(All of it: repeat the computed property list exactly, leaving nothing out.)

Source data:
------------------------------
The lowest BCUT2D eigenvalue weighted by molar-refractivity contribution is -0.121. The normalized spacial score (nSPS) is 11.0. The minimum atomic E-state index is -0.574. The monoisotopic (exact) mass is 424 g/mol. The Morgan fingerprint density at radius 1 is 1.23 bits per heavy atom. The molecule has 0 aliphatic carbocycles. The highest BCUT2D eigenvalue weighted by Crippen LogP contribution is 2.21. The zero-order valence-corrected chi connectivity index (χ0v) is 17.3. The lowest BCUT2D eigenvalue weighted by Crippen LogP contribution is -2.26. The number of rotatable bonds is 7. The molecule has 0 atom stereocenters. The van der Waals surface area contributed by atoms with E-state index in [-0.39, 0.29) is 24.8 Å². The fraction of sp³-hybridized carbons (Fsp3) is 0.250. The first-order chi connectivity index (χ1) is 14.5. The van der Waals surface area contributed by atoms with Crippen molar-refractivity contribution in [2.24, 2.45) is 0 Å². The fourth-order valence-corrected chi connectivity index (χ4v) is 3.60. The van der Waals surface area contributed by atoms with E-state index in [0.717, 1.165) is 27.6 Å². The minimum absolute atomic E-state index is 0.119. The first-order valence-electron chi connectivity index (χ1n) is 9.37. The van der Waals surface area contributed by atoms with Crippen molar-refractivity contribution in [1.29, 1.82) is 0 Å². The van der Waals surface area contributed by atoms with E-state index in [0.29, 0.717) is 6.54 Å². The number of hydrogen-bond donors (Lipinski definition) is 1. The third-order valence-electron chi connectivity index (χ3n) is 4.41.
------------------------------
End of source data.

The lowest BCUT2D eigenvalue weighted by molar-refractivity contribution is -0.121. The normalized spacial score (nSPS) is 11.0. The minimum atomic E-state index is -0.574. The monoisotopic (exact) mass is 424 g/mol. The Morgan fingerprint density at radius 1 is 1.23 bits per heavy atom. The molecule has 0 aliphatic carbocycles. The highest BCUT2D eigenvalue weighted by Crippen LogP contribution is 2.21. The zero-order valence-corrected chi connectivity index (χ0v) is 17.3. The lowest BCUT2D eigenvalue weighted by Crippen LogP contribution is -2.26. The number of rotatable bonds is 7. The molecule has 0 atom stereocenters. The van der Waals surface area contributed by atoms with E-state index in [-0.39, 0.29) is 24.8 Å². The fraction of sp³-hybridized carbons (Fsp3) is 0.250. The first-order chi connectivity index (χ1) is 14.5. The van der Waals surface area contributed by atoms with Crippen molar-refractivity contribution in [2.24, 2.45) is 0 Å². The fourth-order valence-corrected chi connectivity index (χ4v) is 3.60. The van der Waals surface area contributed by atoms with E-state index in [0.717, 1.165) is 27.6 Å². The minimum absolute atomic E-state index is 0.119. The first-order valence-electron chi connectivity index (χ1n) is 9.37. The van der Waals surface area contributed by atoms with Crippen molar-refractivity contribution in [1.29, 1.82) is 0 Å². The van der Waals surface area contributed by atoms with E-state index in [0.29, 0.717) is 6.54 Å². The number of hydrogen-bond donors (Lipinski definition) is 1. The third-order valence-electron chi connectivity index (χ3n) is 4.41.